Seeking Mental Health Support: Overcoming The Psychological Obstacles 

Seeking Mental Health Support: Overcoming The Psychological Obstacles  

Mental health is important. Yet, many do not seek help. What are some of the psychological barriers that prevent us from receiving care and how do we get past them? In today’s post, we explore misconceptions held about therapy and offer a few insights. 

Mental health is a common problem among adults. 

In a fact sheet written by the World Health Organization (WHO), approximately 264 million people worldwide experience depression whilen an estimated 45 million people suffer from bipolar disorder.1   In the United States, for example, about 1 in 4 adults (18 and older) have a diagnosable mental health condition in any given year.2  

However, despite these extremely high figures (excluding other mental disorders), we find that less than one-third of people with psychological distress do not visit a mental health professional.3

It may be social stigma. It may be a fear of treatment. Yet, whatever the cause, this collective does not seek the help they need, and quality of life begs to worsen. 

In today’s post, we take a look at a few psychological obstacles (i.e., misconceptions) that prevent some from taking the next step and receiving proper care. Let’s begin!

Misconception #1: “I am not weak. I can figure this out on my own.”

This is a common statement made by many people considering the possibility of therapy. The belief may find its roots in antiquated gender roles (e.g., men crying undermines their supposed role to be “protectors”) or in the mere fear of vulnerability. 

The latter, in particular though, may be of more interest to us. 

Psychological vulnerability represents a bareness of emotions and thoughts, and a person’s previous decision to break down metaphorical, mental walls before a complete stranger. It is an action that, all things considered, is understandably intimidating. However, the choice to seek help and share certain aspects does not mean weakness. 

Instead, the choice underpins both a person’s commitment to mental well-being and the understanding of limitations. If we consult a physician for a physical pain in the leg that hinders us, i.e., carrying out a daily routine action like walking, why should it be any different with mental issues? The mind forms part of the body; it is not some island in a neverending ocean. Because mental health can impact productivity, social relationships, and everyday life, it requires quality care as well.  

Finally, mental professionals must play a role in helping shift the paradigm on vulnerability, weakness, and therapy. They have an important task to outline, from the very beginning, the significance and benefits of receiving mental support. This could include mentioning the coping mechanisms and goals to be attained during sessions and detailing the differences between the unbiased guidance of a specialist and the subjective, sometimes self-motivated advice from friends or family.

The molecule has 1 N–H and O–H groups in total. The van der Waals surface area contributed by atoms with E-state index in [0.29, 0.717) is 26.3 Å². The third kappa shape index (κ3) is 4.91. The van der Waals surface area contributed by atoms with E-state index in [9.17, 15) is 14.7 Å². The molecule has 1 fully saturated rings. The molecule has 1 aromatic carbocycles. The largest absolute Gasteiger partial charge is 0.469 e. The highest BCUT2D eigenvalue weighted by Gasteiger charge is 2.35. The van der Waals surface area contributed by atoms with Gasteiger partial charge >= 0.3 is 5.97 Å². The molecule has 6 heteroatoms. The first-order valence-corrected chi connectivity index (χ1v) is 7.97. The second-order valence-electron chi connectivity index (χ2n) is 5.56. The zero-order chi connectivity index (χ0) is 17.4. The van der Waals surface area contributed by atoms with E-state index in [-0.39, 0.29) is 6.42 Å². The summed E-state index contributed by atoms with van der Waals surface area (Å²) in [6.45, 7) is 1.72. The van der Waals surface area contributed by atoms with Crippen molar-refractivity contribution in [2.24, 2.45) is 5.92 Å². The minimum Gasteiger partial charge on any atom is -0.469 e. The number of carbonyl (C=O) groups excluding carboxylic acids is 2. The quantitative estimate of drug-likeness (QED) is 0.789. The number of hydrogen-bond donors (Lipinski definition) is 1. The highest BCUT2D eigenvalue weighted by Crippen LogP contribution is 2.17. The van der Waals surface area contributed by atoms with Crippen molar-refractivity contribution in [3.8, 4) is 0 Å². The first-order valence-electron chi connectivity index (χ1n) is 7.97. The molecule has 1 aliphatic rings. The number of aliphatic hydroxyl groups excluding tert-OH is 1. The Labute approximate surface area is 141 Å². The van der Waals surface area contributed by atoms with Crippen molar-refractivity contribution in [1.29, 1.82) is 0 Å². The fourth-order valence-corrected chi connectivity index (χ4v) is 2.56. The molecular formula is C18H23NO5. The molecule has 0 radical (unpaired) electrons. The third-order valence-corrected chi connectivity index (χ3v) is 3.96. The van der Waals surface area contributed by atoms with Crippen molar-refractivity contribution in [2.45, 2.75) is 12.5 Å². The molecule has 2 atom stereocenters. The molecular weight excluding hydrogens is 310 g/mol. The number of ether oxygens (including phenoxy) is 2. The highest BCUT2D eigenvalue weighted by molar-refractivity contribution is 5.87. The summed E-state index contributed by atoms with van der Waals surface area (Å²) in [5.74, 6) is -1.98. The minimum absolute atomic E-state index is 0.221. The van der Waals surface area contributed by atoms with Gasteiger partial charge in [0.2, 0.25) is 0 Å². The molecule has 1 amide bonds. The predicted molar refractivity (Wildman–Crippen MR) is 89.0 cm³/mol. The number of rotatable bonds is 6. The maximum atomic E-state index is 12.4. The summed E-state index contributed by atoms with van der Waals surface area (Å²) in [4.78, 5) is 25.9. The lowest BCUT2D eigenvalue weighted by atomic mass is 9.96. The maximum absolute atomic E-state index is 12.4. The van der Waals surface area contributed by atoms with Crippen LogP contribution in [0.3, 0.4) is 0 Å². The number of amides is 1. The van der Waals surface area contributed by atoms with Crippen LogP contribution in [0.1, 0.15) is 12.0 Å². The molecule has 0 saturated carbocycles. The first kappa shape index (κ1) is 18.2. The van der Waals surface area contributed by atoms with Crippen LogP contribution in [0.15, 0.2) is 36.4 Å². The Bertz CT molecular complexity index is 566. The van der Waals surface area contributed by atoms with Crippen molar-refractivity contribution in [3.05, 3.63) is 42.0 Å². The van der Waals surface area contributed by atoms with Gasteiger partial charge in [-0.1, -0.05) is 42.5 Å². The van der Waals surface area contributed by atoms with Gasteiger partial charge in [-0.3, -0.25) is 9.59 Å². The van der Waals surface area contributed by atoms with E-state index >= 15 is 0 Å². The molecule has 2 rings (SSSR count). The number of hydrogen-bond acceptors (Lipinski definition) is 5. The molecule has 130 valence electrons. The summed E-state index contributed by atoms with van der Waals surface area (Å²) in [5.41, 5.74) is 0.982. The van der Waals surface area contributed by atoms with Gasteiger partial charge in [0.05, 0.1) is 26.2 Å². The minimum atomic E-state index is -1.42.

Misconception #2: “I’m not crazy. So, why would I need therapy?”

This misbelief relates mental health sessions with madness, or at least when all other resources have run out. However, therapy is not black and white. There is no one type of mental health patient. 

Those seeking therapy may be in dire need of help. They may suffer from post-traumatic stress disorder (PTSD) or a manic episode, and require immediate mental support. 

Yet, therapy could be as much suitable for those with mild cases of mental health problems.

Unlike self-help forums or books that offer insight on a particular context, therapists can welcome an unbiased yet critical perspective of that same scenario. They can question fallacies in thinking and provide those undergoing therapy with well-evidenced tools and approaches to prevent the problem from worsening.

From a professional’s perspective, it is not uncommon to encourage people (via a blog or in a prior session) to identify warning signs or symptoms and get help. These actions can represent a prevention-oriented mindset and foster more resilient mental health

Misconception #3: “You basically want me to pour out my inner thoughts and emotions to some stranger? I pass. I can do that for free with friends and not feel uncomfortable.”

Mistrust of therapy can originate because of unfamiliarity.

When we visit a physician or even physical therapist, we have a reasonable need to evaluate the credentials of the specialist, read reviews written by other patients, and learn more about the different types of treatments. It is our health, and we want to have some control of its course.

That said, though, to move past this ultimate misconception in the series, therapists must find ways in which they can shed light on their clinical practice, skill sets, training, treatment benefits, etc. and answer concerns or questions held by potential patients

When they do this, those with the possible need for therapy will be more likely to pick up the phone and schedule their first appointment. 

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